I was wondering if anyone could help me out with my current situation. I’m looking to put on the pounds (currently am 150), but don’t know if I should be using weight gainers to help me do it. My job prohibits me from getting to eat sufficiently during the weekdays, and I’ve been reading that calories are extremely important in gaining lean muscle mass. It seems weight gainers would be very convenient to help me achieve weight gain, in addition to of course my training program. Any recommendations as to what I should be looking for in a weight gain product would be beneficial as well. Thanks!
I used them when I was in high school and they helped me out at the time mostly because I didn’t really have a true understanding of calories or what they were supposed to do or how much of them I needed. Here’s the deal, to gain mass you HAVE to take in more calories than your body uses to maintain your weight. Many of the people on this site seem to make this much more complicated than it really is. All of the special diets you hear about are all fluff until you actually have some size on you to work with. You build that base by not letting one day pass where you aren’t making sure that your body is getting all of the food it needs. I can’t remember the last time I went a day without eating, however, I guarantee if you quizzed all of these people who claim to not be able to gain any size, you would find that they may eat well on Tuesday, but come Wednesday and Thursday, things get a little sketchy. When I weighed 150lbs, I had to work up to increasing my caloric intake. You can’t expect to go from how you are eating now to the way you should be eating over night. That means you start by gradually adding more meals each day (shooting for 5-6 meals daily). Notice I said EACH day which means there are no days that you go through where you don’t make eating a major priority. I see a use for weight gainers at your stage of training, however, I feel they should only be used until you learn how whole foods, even fast food occasionally if you have a fast metabolism, work for you as well as how to fix those foods. I think everyone should have a Foreman Grill for one, but I digress. I used GNC’s 1850 when I was in high school. Each scoop has about 200 cals in it so I would add about 3 scoop to two cups of milk (milk, by the way, can be your best friend as far as putting on size). The bottom line is, you can not expect to put on much size while trying to maintain your abs year round. You must build a base first and chicken breasts don’t always cut it for those of us who need more calories than average.
If you don’t care to add fat, I would suppose you could use a weight gainer. Personally, I think you would benefit much more from a few jugs of Advanced Protein and add you some carbs to it. You have to be creative when thinking of times to eat. It can be a bit of a hassle at times, but I still manage to get eight meals a day…I am a full-time college student, have a part time job, train four times a week, and will begin my job as an intern strength coach for our football team in the Fall. Check out John Berardi’s Massive Eating columns. His numbers are a bit high for me, but you can get some good meal ideas from them. Hope this helps.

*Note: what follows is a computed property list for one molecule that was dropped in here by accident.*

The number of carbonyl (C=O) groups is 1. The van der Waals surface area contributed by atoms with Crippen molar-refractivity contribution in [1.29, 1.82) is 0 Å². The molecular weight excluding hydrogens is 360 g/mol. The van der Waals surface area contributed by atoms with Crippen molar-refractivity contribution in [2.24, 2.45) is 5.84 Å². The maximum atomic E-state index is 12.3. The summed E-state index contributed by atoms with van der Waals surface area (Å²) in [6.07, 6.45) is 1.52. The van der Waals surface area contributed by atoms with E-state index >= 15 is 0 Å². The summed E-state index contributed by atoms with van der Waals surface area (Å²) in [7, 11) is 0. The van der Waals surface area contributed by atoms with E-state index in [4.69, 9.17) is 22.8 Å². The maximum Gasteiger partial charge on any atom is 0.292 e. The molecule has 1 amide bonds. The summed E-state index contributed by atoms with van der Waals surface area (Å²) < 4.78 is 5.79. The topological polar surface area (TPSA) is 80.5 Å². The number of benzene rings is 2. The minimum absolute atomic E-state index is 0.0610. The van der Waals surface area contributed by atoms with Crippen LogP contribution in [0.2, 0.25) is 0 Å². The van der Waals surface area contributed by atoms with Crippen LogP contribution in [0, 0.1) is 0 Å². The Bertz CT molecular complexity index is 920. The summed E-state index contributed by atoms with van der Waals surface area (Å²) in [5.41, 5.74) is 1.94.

Nope, skip the weight gainers. IMO, they’re a waste of money: weight gainers are around the same price as Whey concentrate protein but they’re filled with cheap dextrose and maltodextrin. If you want a good weight gainer recipe, check out “Shake it up” at T-mag. It’s really dense on kcal BUT rich in protein and quite good on carbs.
A quick question, what kind of job are you doing? I’ve rarely heard from someone who don’t have time to sip a protein shake and eat some nuts during coffe breaks but…
Hope this helps,
I’d start by using a search engine here.
I think the biggest problems with weight gainers is that they’re way too expensive for what you get, and the P/C/F ratios might not be the way you want. i would suggest getting some whey protein from a reputable company and mixing it yourself with maltodextrin and dextrose sugars. after you figure out what your daily calorie and macronutrient goals are, you can break out the calculator and mix the protein and carbs to suit you. add flax or natural peanut butter for the fat. maltodextrin and dextrose are around $1-$2 a pound. hey, maybe i need to start making/marketing weight gainers, that’s a get-rich-quick-scheme if i ever heard one.
Podge, now that you mention it, towards the end of the time that I was using them (around my sophomore year in college) I had started mixing a protein powder in with the weight gainer. The weight gainer itself was fairly cheap considering how much the same amount of real food would cost. The point is, if he is anything like I was, it will take more calories than a lot of people can get away with for him to boost his weight up. Protein is important, but not more important than the overall amount of calories when trying to gain weight, especially if the goal is to break a “weight set point” that your body has become accustomed to.